- Your chances of being accepted: It may be helpful to research the acceptance rates at different medical schools and consider applying to a range of schools with varying levels of selectivity.
- Your budget: Applying to medical school can be expensive, as you will need to pay fees for each application. Be sure to consider the cost of applying to multiple schools and whether you will be able to afford it.
- Your preferences: Think about your personal preferences, such as the location of the school, the size of the class, and the type of curriculum. You may want to apply to a variety of schools to increase your chances of finding a program that is a good fit for you.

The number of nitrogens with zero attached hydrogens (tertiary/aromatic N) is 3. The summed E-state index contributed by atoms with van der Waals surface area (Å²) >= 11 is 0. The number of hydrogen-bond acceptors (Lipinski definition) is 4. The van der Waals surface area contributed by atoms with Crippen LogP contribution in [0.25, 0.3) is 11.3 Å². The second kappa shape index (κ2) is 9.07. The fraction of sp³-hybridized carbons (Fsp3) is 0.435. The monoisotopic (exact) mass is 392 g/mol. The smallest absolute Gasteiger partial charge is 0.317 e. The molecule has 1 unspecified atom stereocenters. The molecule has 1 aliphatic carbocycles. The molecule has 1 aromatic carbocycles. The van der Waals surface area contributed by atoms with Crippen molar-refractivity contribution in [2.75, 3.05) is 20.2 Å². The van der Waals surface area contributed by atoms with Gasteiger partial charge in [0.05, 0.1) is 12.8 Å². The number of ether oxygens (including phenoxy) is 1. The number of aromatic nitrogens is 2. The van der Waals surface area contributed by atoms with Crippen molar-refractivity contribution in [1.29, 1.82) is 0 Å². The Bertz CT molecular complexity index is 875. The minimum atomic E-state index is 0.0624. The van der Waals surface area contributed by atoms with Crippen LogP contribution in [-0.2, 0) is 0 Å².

How many hours of shadowing do I need for medical school?
The amount of shadowing experience you need for medical school can vary depending on the specific requirements of the schools to which you are applying, but we recommend at least 50 hours. Some medical schools may have specific requirements for the number of hours of shadowing experience that applicants must have, while others may not have any specific requirements.
In general, it is a good idea to try to get as much shadowing experience as possible, as it can provide valuable insight into the medical profession and help you make an informed decision about whether a career in medicine is right for you. Shadowing can also help you gain exposure to different medical specialties and give you a sense of the daily tasks and responsibilities of different types of doctors.
It is also important to consider the quality of your shadowing experience. Shadowing a variety of healthcare professionals and observing a range of medical procedures and settings can be more valuable than a large number of hours spent shadowing just one type of healthcare professional or in one specific setting.